ISIS cells consistently conducted attacks against civilians in western Deir Ez Zor in March. Initially, these attacks involved small arms and kidnappings, but by the second half of the month most involved mines or IEDs. This shift could mean ISIS cells planted new explosives while conducting small arms attacks, then moved to a new region later in the month.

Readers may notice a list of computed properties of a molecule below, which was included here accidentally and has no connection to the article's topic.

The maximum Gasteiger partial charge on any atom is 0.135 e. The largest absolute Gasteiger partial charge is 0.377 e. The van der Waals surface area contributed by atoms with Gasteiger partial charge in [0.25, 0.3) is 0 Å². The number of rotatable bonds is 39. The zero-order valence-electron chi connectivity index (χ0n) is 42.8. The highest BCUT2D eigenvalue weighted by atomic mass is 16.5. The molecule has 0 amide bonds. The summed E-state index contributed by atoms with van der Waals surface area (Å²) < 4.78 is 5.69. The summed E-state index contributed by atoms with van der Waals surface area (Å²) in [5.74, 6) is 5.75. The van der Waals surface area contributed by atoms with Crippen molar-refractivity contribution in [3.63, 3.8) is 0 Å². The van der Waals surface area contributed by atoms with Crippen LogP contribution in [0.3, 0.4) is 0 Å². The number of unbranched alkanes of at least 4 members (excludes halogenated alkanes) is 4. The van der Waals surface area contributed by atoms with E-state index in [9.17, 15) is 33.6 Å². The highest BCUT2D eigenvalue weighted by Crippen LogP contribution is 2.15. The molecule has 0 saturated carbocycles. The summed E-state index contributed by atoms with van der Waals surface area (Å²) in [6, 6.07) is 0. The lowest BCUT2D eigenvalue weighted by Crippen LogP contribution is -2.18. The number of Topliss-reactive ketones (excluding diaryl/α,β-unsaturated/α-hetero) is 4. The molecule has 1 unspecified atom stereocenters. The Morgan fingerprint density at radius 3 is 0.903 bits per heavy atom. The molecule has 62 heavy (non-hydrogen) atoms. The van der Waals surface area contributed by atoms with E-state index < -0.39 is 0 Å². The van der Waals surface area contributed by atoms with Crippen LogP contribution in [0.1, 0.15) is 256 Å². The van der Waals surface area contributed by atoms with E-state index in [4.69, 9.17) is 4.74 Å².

On March 2, a truck carrying truffle pickers into the desert hit a mine near Kababj, leaving six dead and 45 wounded. The next day, five young shepherds from the Busaraya tribe were attacked in the western desert near Musarib. Four of the boys were kidnapped, one managed to escape, and their sheep were stolen. Local members of the pro-government National Defense Forces (NDF) responded and reportedly clashed with the militants. According to one survivor, who spoke with a man interviewed by this author, the attackers used one truck and three motorcycles. Six days later, on March 9, a group of Busaraya truffle pickers were attacked farther west. All 12 were kidnapped and apparently executed. The bodies were discovered two weeks later. The next day, a group of pro-regime Usuod Sharqiyeh fighters from the Shaytat tribe were ambushed near Kababj. One fighter was killed, and several were wounded before reinforcements arrived. Unit members on Facebook claimed that no one from the army came to support them during the fighting. On March 14, a local man was killed by a mine while truffle picking outside his village south of Deir Ez Zor city. On March 19, another group of Busaraya locals, this time guarded by some local Liwa al-Quds members, were again attacked near Jabal Nazirat. Two civilians were killed and three kidnapped in the initial attack while everyone fled. Busaraya-linked NDF forces quickly responded and gun battles raged for four hours.